Label for prescription Suboxone.

What Is Suboxone? Options to Treat Opioid Use Disorder

What is Suboxone? It’s the brand name for a prescription medication that contains buprenorphine and naloxone, and it is used to treat addiction to opioid drugs or narcotic painkillers. It’s important to note that Suboxone isn’t meant for treating pain unrelated to an opioid addiction problem. Subutex, by comparison, is a similar branded product (but without naloxone in it); it’s just buprenorphine with none of the other ingredients found in Suboxone. Read more

Applicant undergoing workplace drug screening.

The Pros and Cons of Workplace Drug Testing

In today’s workplace culture, testing for drug use has become increasingly popular. Workplace drug testing comes in three forms: pre-employment drug testing, a random drug testing program, or when used to test employees if the employer has a reasonable suspicion of substance abuse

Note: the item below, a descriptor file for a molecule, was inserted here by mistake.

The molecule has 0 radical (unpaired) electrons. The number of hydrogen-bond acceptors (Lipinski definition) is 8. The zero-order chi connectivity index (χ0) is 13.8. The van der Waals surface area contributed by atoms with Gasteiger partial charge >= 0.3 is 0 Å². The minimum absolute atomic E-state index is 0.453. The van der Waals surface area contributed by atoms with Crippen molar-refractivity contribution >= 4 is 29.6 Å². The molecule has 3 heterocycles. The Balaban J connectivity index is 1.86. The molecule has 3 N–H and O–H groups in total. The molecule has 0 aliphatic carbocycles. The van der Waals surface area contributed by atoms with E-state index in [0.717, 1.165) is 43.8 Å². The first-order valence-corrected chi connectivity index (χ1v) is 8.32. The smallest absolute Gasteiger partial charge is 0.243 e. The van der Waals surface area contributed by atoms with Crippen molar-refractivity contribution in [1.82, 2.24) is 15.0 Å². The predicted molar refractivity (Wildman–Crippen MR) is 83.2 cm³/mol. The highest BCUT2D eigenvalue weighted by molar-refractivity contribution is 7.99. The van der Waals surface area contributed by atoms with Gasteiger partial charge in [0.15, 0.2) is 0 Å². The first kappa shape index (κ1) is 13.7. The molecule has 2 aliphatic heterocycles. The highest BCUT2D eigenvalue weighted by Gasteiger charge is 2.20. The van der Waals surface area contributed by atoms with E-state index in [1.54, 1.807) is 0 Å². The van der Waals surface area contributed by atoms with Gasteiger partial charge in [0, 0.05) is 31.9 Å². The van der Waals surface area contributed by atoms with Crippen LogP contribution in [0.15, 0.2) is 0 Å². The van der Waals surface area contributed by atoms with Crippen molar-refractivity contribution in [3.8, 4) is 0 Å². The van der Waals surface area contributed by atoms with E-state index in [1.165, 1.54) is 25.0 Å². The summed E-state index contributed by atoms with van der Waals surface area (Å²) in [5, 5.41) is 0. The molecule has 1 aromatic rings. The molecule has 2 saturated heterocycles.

Reasonable suspicion comes in a number of forms, but often employers choose to drug test an employee if they receive credible information concerning that particular employee having a drug problem (or after a workplace accident/constant absenteeism). 

Proponents of workplace drug testing cite lowered accident and injury rates and overall positive results as the number one benefit of screening job candidates for drugs. 

While it is true that many on-the-job accidents are caused by alcohol and substance abusers, opponents argue that these injuries can actually increase when workers feel compelled to abuse drugs while at work to keep up with their non-using peers. 

Drug testing in the workplace doesn’t just help identify individuals under the influence of drugs. It can also provide proof of a worker’s commitment to a drug-free workplace and the safety of fellow employees and the public. The way in which companies implement their drug testing policies can vary, so let’s take a look at the pros and cons of drug testing from an employer’s perspective. 

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